Why should America anchor Germany’s defense? It cuts deals with Russia, has never met its NATO commitment, and is the most anti-American nation in Europe.
President Trump recently ordered a 12,000-troop reduction in American military personnel stationed in Germany. That leaves about 24,000 American soldiers still in the country.
A little more than half of the troops being withdrawn will return home. The rest will be redeployed to other NATO member nations, such as Belgium, Italy, and perhaps Baltic and Eastern European countries.
German chancellor Angela Merkel is said to be furious. She claims that the redeployments will “weaken the [NATO] alliance.” German commercial interests chimed in that the troop withdrawals will hurt their decades-old businesses serving U.S. bases.
NATO’s Challenge Is Germany, Not America
Perhaps, but Merkel surely cannot be surprised. Six years ago, all NATO members pledged to spend 2 percent of their GDP on defense. Yet only eight of 29 so far have kept their word.
Germany spends only about 1.4 percent of its GDP on defense. As NATO’s largest, wealthiest, and most powerful European member, it sets the example for the rest of alliance.
Merkel’s reneging on her 2014 pledge helps explain why less wealthy and influential NATO members also see no reason to meet their obligations.
Germany surely knows that 2020 marks the 75th anniversary of the end of the World War II, and the 29th year since the fall of the Berlin Wall — the symbolic end of the Cold War.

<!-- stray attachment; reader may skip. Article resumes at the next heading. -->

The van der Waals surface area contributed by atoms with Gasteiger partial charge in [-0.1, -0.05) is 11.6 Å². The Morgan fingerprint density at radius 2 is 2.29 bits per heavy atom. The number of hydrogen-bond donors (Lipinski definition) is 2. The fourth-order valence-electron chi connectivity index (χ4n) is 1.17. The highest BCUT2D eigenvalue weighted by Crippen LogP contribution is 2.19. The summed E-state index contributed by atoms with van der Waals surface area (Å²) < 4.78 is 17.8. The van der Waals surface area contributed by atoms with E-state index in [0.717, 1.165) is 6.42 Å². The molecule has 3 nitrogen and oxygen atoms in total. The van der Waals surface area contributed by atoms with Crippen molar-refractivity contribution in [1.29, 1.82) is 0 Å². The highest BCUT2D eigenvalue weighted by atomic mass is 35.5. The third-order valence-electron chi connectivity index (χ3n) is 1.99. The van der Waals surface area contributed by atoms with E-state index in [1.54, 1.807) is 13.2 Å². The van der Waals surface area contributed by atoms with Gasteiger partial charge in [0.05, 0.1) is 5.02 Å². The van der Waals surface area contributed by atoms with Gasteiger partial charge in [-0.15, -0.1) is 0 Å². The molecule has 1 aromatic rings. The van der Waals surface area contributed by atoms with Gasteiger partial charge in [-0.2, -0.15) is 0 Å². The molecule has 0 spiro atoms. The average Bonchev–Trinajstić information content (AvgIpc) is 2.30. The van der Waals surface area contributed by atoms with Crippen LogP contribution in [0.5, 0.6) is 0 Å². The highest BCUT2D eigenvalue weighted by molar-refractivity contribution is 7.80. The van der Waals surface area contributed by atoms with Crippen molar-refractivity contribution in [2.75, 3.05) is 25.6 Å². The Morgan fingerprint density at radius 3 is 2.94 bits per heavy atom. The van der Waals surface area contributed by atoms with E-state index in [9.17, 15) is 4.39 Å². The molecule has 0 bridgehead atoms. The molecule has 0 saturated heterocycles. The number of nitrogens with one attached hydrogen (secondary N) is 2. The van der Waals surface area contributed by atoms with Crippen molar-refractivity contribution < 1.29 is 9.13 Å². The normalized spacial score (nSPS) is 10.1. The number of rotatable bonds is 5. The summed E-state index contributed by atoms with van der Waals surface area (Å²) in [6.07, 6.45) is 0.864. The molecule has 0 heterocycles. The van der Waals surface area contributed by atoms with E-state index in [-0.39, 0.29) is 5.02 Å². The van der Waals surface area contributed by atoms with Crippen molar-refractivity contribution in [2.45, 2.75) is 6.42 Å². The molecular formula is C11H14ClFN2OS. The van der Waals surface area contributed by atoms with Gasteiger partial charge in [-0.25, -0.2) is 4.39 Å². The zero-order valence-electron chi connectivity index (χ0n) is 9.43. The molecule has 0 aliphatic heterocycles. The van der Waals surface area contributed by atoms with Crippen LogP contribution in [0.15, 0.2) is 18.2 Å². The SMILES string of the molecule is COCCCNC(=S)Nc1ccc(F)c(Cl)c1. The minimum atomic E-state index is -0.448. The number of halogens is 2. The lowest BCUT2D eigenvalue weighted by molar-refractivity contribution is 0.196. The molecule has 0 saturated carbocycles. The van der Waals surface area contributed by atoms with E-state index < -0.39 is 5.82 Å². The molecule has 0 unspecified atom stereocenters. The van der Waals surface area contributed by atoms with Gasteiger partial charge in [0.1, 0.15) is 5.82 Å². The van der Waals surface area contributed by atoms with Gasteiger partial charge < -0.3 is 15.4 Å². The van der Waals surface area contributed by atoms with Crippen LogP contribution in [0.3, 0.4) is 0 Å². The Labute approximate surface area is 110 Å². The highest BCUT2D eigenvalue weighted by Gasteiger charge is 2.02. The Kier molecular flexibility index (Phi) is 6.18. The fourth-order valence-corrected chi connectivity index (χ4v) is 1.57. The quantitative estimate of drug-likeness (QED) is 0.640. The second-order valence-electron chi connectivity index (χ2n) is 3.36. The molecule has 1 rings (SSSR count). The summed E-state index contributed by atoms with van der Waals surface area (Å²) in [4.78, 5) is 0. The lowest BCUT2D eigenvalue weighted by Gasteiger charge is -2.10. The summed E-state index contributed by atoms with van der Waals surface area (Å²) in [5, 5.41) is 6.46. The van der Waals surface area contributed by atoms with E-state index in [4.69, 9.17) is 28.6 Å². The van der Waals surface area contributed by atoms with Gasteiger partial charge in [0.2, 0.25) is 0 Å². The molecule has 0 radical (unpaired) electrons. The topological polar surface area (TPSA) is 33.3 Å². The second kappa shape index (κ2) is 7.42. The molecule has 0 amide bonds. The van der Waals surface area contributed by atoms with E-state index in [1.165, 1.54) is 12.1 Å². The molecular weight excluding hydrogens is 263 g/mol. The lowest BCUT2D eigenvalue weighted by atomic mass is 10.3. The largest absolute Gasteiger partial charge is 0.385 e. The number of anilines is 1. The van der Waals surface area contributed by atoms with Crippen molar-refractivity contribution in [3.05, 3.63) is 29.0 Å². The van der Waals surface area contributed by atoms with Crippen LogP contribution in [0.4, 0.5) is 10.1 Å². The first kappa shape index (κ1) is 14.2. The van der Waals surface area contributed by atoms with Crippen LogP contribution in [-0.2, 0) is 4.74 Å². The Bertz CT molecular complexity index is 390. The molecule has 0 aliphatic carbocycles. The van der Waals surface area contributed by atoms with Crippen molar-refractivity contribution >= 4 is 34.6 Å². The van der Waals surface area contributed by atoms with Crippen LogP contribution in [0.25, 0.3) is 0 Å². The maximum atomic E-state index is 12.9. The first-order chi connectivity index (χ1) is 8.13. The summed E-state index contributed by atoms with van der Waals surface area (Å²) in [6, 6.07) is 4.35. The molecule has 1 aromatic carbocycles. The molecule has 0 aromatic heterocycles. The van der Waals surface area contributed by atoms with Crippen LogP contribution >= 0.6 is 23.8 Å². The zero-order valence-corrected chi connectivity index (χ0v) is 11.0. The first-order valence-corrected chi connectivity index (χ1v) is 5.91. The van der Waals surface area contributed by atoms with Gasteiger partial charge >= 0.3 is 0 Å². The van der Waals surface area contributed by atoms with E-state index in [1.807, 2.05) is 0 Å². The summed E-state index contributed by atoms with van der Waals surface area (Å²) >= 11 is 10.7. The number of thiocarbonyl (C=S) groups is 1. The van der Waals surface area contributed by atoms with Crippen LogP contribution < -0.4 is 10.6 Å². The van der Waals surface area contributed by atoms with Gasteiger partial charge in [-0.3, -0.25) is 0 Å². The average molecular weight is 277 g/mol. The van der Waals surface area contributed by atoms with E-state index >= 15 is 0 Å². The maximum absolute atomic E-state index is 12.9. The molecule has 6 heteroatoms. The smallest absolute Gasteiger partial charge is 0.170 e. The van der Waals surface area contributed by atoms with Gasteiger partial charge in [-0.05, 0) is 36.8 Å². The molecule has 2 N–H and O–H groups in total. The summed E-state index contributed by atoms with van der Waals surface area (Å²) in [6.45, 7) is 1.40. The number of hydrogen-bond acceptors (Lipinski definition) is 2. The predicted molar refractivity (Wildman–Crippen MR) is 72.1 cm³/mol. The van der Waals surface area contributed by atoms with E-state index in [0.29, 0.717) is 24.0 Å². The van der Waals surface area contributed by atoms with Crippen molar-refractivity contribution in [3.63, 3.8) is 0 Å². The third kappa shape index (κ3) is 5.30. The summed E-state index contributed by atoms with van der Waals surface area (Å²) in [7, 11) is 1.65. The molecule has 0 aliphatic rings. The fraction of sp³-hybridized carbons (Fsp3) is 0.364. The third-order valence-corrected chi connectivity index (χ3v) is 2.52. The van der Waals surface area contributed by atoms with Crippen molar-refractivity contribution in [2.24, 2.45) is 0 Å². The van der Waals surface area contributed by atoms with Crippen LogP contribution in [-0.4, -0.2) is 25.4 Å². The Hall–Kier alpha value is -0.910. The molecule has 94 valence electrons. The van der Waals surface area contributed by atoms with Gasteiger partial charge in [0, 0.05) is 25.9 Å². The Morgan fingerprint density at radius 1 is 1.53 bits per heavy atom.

Will there be any point in the future when Europe is confident enough to be a full defense partner with the U.S. rather than an eight-decade client?
NATO, of course, still provides a common European defense, but only by habitually relying inordinately on U.S. military contributions. That dependence seems increasingly odd when the European Union has an aggregate GDP nearly as large as America’s.
More important, NATO’s frontline threats are now mostly concerned with rogue member Turkey, especially its bullying of Greece and its increasingly aggressive stance in the Middle East.
Russia always poses a threat to Europe. But the likely flashpoints are not on the German border, but probably eastward, in the Baltic states or on the Russian frontier with Poland.
Moreover, the Merkel government has concluded, over American objections, a huge natural-gas deal with Russia that is currently under some U.S. sanctions and short of cash.
Russian energy exports to Germany are said to earn Russia $10 billion a year, with a likely doubling of that income once additional pipelines to Germany are completed.
Merkel likes to lecture the world on moral issues, but what is so noble about empowering Russian president Vladimir Putin, who recently reclaimed Crimea and seems now to be eyeing Belarus?
Like a modern-day Byzantine emperor Justinian, who recovered much of the lost Western Roman Empire, Putin seems to think he can reabsorb the lost Soviet republics.
In recent polling, Germans were more anti-American than any other nation in Europe. And while about 75 percent of Americans believe that the U.S. still has a good relationship with Germany, only about a third of Germans feel that way about the U.S. In some polls, nearly half the German population wants American troops out.
How quickly they have forgot the Berlin Airlift carried out by the USA and the U.K. against the Russians the Eagle and the Lion went over the Bears head
Again, Germany, be careful what you wish for. Also, how did the last agreement you made with Russians work out?